Officer Manuel Argomaniz
Officer Marie Craig
Officer Richard Householder
Officer John Hurd
Detective Patrick Metoyer
Officer David Porras
Officer Michel Skajem
Officer John Tarankow
Officer Earl Valladares
Officer James Wallace
Detective Loren Wells
At about 7:30 on the morning of January 1st of this year, two North Hollywood Police Officers, David Porras and John Tarankow, were on patrol near the intersection of Oxnard Street and Lankershim Boulevard. When they saw a column of smoke rising from the Peppertree Motel on Lankershim, they quickly parked their black-and-white and ran into the motel courtyard.
Smoke was pouring through the upper half of the partially opened door of Room 31 and they could see a man lying semi-conscious on the floor. The curtains in the room were burning, and the bed was totally engulfed in flames. The room was so hot that the victim’s melting shoes had actually been fused together. His clothing had begun to burn in several places. The officers rushed into the room, threw a blanket over the victim, and began to carry him through the door to safety. At that moment, the accumulated smoke and gases in the upper portion of the room suddenly exploded in a violent flashback. The large window next to the door shattered, throwing shards of glass over the victim and his rescuers. The fireball that blew through the door ignited a vehicle parked ten feet away in the courtyard. Miraculously, somehow the victim and the officers were unharmed by the blast.
After taking the victim to safety, the officers returned to the burning structure to search for other victims. Due to common attic, Rooms 29 and 30 were now on fire, and the only way to get to them was through boiling smoke and a dark, narrow hallway. Without hesitation, the officers plunged forward and awakened the sleeping couple in Room 30. They covered them in blankets and led them to safety through smoke and falling embers.
The officers returned to the hallway, and again plunged back through the flames. In Room 29, they awakened another sleeping couple. By now the heat was so intense that even though they were covered with blankets, the woman was burned in sever places while she and her husband were also led to safety by the officers. Just minutes later, the ears of a firefighter who entered the area were singed, and his helmet straps and flashlight lens were melted.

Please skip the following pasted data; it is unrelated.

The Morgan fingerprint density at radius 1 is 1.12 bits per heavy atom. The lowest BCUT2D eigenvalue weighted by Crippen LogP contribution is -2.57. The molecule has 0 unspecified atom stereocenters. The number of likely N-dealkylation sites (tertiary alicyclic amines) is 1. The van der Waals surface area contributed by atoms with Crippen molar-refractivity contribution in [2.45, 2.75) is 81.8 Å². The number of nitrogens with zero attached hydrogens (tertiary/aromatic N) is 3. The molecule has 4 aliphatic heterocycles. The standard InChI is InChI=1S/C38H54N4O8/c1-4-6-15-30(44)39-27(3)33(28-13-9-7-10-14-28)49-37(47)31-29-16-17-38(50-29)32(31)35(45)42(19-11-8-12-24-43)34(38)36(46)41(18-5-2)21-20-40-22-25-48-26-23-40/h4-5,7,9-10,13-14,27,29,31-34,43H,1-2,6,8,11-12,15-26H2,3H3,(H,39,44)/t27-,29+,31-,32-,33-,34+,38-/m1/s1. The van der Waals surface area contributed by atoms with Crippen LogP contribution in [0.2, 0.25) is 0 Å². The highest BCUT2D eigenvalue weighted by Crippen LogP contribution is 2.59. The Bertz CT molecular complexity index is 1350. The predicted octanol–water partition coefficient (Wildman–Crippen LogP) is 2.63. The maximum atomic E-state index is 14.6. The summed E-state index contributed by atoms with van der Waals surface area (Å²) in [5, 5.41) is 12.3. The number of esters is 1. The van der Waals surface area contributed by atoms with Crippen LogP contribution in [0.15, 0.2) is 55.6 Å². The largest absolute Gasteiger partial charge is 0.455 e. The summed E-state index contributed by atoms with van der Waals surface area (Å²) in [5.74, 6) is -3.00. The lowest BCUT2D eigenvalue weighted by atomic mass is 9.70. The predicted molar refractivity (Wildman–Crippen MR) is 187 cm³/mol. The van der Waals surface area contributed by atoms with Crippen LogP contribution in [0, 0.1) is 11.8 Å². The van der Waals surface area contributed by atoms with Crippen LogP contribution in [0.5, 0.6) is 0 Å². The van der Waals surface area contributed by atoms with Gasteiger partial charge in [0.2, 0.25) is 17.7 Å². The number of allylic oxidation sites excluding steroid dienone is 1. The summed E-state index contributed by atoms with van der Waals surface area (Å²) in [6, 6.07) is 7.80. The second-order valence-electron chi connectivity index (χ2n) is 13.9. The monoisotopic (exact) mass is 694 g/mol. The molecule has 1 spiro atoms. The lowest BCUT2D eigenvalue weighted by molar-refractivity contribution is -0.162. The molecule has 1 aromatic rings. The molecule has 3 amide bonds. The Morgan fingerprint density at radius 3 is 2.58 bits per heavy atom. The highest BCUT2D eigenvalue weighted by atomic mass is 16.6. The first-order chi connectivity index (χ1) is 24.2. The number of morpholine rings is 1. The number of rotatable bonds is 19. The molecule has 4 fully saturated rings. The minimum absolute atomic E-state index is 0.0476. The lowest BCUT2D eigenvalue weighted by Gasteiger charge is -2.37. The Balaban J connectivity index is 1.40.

Officers Porras as Tarankow realized the personal and terrible danger they faced. Yet, without hesitation, they plunged three times through that holocaust. Each had felt that they alone were the only hope for the victims inside the fire area.
They risked their lives above and beyond the normal demands of police service and exhibited extreme courage and bravery in the face of extreme peril. For exemplifying the highest traditions of their Department, Officers David Porras and John Tarankow are now given the highest award that can be presented to a Los Angeles Police Officer: the Medal of Valor.
It was shortly before 9 a.m., on May 4th, 1991, when Training Officer Manuel Argomaniz and his partner, 7-month Probationary Officer Marie Craig, on patrol in the Southeast Area, observed a structure fire in the vicinity of the Nickerson Gardens Housing Development.
When they arrived at the apartment building, they could see smoke pouring from an upstairs window and through the room. A garden hose was also extending through the open front door. The officers followed the hose up the stairs to the second floor, where they found two citizens vainly trying to douse a growing fire that was spreading thick smoke and searing heat. Due to restricted visibility, Officer Craig returned to her patrol car to retrieve her flashlight. Returning to the stairway, she met the occupant of the burning apartment, who frantically screamed that her 5 year-old son was still in the upstairs apartment bedroom.
Again upstairs, Officer Craig took the hose from the civilians and quickly saturated herself and her partner. Then, on hands and knees, they searched the smoke filled bedroom for the small boy.
The smoke was so thick and choking that the officers had to leave the room four times in order to replenish oxygen in their systems.
After a window was broken to permit some of the smoke to escape from the room, Officer Craig’s flashlight beam fell on the child, lying unconscious on the floor next to his bed. In company with a State Police officer now upstairs, they picked up the little boy. Officer Argomaniz carried him downstairs and outside to a place of safety where he performed full CPR. This caused the child to regain his heartbeat and his breathing.